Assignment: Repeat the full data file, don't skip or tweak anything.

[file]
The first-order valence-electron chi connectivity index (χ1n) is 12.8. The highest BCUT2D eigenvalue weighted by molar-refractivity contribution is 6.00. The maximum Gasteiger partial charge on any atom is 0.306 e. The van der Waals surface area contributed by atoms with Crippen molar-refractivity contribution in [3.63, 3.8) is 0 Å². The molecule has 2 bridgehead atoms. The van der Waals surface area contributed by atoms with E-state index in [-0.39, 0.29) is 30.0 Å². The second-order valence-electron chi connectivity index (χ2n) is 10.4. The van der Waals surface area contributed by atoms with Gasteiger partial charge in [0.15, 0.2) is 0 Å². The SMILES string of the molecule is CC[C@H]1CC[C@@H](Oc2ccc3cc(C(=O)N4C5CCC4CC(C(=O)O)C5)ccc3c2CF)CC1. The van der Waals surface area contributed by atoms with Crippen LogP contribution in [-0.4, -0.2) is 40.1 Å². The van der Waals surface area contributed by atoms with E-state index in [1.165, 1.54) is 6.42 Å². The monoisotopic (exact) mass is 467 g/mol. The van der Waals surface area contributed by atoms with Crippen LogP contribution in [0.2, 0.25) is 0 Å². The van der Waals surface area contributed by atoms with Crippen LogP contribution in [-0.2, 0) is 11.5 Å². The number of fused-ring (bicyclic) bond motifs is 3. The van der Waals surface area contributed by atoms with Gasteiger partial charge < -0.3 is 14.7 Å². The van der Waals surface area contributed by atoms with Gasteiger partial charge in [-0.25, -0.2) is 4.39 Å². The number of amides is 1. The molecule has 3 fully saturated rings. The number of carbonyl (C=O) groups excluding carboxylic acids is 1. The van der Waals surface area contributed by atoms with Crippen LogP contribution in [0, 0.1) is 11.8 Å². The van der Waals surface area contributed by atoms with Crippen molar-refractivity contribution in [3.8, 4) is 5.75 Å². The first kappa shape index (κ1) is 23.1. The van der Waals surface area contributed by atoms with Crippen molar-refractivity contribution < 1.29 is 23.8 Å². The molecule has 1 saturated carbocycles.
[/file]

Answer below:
The first-order valence-electron chi connectivity index (χ1n) is 12.8. The highest BCUT2D eigenvalue weighted by molar-refractivity contribution is 6.00. The maximum Gasteiger partial charge on any atom is 0.306 e. The van der Waals surface area contributed by atoms with Crippen molar-refractivity contribution in [3.63, 3.8) is 0 Å². The molecule has 2 bridgehead atoms. The van der Waals surface area contributed by atoms with E-state index in [-0.39, 0.29) is 30.0 Å². The second-order valence-electron chi connectivity index (χ2n) is 10.4. The van der Waals surface area contributed by atoms with Gasteiger partial charge in [0.15, 0.2) is 0 Å². The SMILES string of the molecule is CC[C@H]1CC[C@@H](Oc2ccc3cc(C(=O)N4C5CCC4CC(C(=O)O)C5)ccc3c2CF)CC1. The van der Waals surface area contributed by atoms with Crippen LogP contribution in [-0.4, -0.2) is 40.1 Å². The van der Waals surface area contributed by atoms with E-state index in [1.165, 1.54) is 6.42 Å². The monoisotopic (exact) mass is 467 g/mol. The van der Waals surface area contributed by atoms with Crippen LogP contribution in [0.2, 0.25) is 0 Å². The van der Waals surface area contributed by atoms with Crippen LogP contribution in [-0.2, 0) is 11.5 Å². The number of fused-ring (bicyclic) bond motifs is 3. The van der Waals surface area contributed by atoms with Gasteiger partial charge < -0.3 is 14.7 Å². The van der Waals surface area contributed by atoms with Gasteiger partial charge in [-0.25, -0.2) is 4.39 Å². The number of amides is 1. The molecule has 3 fully saturated rings. The number of carbonyl (C=O) groups excluding carboxylic acids is 1. The van der Waals surface area contributed by atoms with Crippen LogP contribution in [0, 0.1) is 11.8 Å². The van der Waals surface area contributed by atoms with Crippen molar-refractivity contribution in [3.8, 4) is 5.75 Å². The first kappa shape index (κ1) is 23.1. The van der Waals surface area contributed by atoms with Crippen molar-refractivity contribution < 1.29 is 23.8 Å². The molecule has 1 saturated carbocycles.